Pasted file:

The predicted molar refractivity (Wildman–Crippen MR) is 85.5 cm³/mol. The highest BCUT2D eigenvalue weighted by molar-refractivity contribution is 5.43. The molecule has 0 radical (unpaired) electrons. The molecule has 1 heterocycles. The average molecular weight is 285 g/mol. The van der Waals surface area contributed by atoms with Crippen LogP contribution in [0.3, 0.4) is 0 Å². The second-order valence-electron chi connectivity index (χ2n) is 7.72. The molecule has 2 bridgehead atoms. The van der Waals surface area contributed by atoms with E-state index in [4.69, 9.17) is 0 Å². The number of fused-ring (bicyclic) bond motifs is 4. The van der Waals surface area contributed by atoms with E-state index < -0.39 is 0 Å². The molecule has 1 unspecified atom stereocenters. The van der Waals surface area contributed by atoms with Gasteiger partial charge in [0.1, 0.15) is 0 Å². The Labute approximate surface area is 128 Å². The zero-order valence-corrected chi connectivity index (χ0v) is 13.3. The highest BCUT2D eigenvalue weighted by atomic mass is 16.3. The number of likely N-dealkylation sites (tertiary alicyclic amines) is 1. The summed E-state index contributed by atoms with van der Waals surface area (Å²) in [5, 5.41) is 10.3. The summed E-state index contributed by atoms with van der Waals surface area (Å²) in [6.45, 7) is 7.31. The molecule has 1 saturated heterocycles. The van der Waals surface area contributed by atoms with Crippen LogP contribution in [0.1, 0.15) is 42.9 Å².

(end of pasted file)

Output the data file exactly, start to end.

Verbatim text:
The predicted molar refractivity (Wildman–Crippen MR) is 85.5 cm³/mol. The highest BCUT2D eigenvalue weighted by molar-refractivity contribution is 5.43. The molecule has 0 radical (unpaired) electrons. The molecule has 1 heterocycles. The average molecular weight is 285 g/mol. The van der Waals surface area contributed by atoms with Crippen LogP contribution in [0.3, 0.4) is 0 Å². The second-order valence-electron chi connectivity index (χ2n) is 7.72. The molecule has 2 bridgehead atoms. The van der Waals surface area contributed by atoms with E-state index in [4.69, 9.17) is 0 Å². The number of fused-ring (bicyclic) bond motifs is 4. The van der Waals surface area contributed by atoms with E-state index < -0.39 is 0 Å². The molecule has 1 unspecified atom stereocenters. The van der Waals surface area contributed by atoms with Gasteiger partial charge in [0.1, 0.15) is 0 Å². The Labute approximate surface area is 128 Å². The zero-order valence-corrected chi connectivity index (χ0v) is 13.3. The highest BCUT2D eigenvalue weighted by atomic mass is 16.3. The number of likely N-dealkylation sites (tertiary alicyclic amines) is 1. The summed E-state index contributed by atoms with van der Waals surface area (Å²) in [5, 5.41) is 10.3. The summed E-state index contributed by atoms with van der Waals surface area (Å²) in [6.45, 7) is 7.31. The molecule has 1 saturated heterocycles. The van der Waals surface area contributed by atoms with Crippen LogP contribution in [0.1, 0.15) is 42.9 Å².